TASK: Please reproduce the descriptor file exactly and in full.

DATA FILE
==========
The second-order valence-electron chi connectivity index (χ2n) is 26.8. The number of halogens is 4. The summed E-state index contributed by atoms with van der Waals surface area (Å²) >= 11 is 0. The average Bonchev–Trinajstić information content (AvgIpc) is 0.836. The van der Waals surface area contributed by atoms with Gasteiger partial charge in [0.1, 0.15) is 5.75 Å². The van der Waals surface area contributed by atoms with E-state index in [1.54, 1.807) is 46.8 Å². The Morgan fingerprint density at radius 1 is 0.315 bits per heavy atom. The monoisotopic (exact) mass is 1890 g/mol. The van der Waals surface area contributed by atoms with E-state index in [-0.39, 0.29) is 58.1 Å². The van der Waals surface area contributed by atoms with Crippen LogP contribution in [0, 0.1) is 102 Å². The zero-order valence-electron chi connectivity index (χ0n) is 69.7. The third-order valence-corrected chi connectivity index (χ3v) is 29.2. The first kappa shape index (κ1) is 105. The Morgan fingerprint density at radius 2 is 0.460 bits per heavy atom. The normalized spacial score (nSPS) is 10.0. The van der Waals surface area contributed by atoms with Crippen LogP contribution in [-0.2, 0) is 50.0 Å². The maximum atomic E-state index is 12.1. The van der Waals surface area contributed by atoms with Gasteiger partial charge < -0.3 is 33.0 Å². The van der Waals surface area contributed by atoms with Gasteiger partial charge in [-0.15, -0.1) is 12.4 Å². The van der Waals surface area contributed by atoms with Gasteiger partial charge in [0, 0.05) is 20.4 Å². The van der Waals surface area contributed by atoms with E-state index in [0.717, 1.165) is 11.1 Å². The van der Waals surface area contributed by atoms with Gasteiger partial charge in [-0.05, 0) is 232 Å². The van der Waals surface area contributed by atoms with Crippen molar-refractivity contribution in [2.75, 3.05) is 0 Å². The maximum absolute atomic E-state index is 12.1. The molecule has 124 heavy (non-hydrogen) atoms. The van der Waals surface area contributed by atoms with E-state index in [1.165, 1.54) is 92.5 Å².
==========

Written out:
The second-order valence-electron chi connectivity index (χ2n) is 26.8. The number of halogens is 4. The summed E-state index contributed by atoms with van der Waals surface area (Å²) >= 11 is 0. The average Bonchev–Trinajstić information content (AvgIpc) is 0.836. The van der Waals surface area contributed by atoms with Gasteiger partial charge in [0.1, 0.15) is 5.75 Å². The van der Waals surface area contributed by atoms with E-state index in [1.54, 1.807) is 46.8 Å². The Morgan fingerprint density at radius 1 is 0.315 bits per heavy atom. The monoisotopic (exact) mass is 1890 g/mol. The van der Waals surface area contributed by atoms with E-state index in [-0.39, 0.29) is 58.1 Å². The van der Waals surface area contributed by atoms with Crippen LogP contribution in [0, 0.1) is 102 Å². The zero-order valence-electron chi connectivity index (χ0n) is 69.7. The third-order valence-corrected chi connectivity index (χ3v) is 29.2. The first kappa shape index (κ1) is 105. The Morgan fingerprint density at radius 2 is 0.460 bits per heavy atom. The normalized spacial score (nSPS) is 10.0. The van der Waals surface area contributed by atoms with Crippen LogP contribution in [-0.2, 0) is 50.0 Å². The maximum atomic E-state index is 12.1. The van der Waals surface area contributed by atoms with Gasteiger partial charge < -0.3 is 33.0 Å². The van der Waals surface area contributed by atoms with Gasteiger partial charge in [-0.15, -0.1) is 12.4 Å². The van der Waals surface area contributed by atoms with Gasteiger partial charge in [0, 0.05) is 20.4 Å². The van der Waals surface area contributed by atoms with E-state index in [0.717, 1.165) is 11.1 Å². The van der Waals surface area contributed by atoms with Gasteiger partial charge in [-0.05, 0) is 232 Å². The van der Waals surface area contributed by atoms with Crippen molar-refractivity contribution in [2.75, 3.05) is 0 Å². The maximum absolute atomic E-state index is 12.1. The molecule has 124 heavy (non-hydrogen) atoms. The van der Waals surface area contributed by atoms with E-state index in [1.165, 1.54) is 92.5 Å².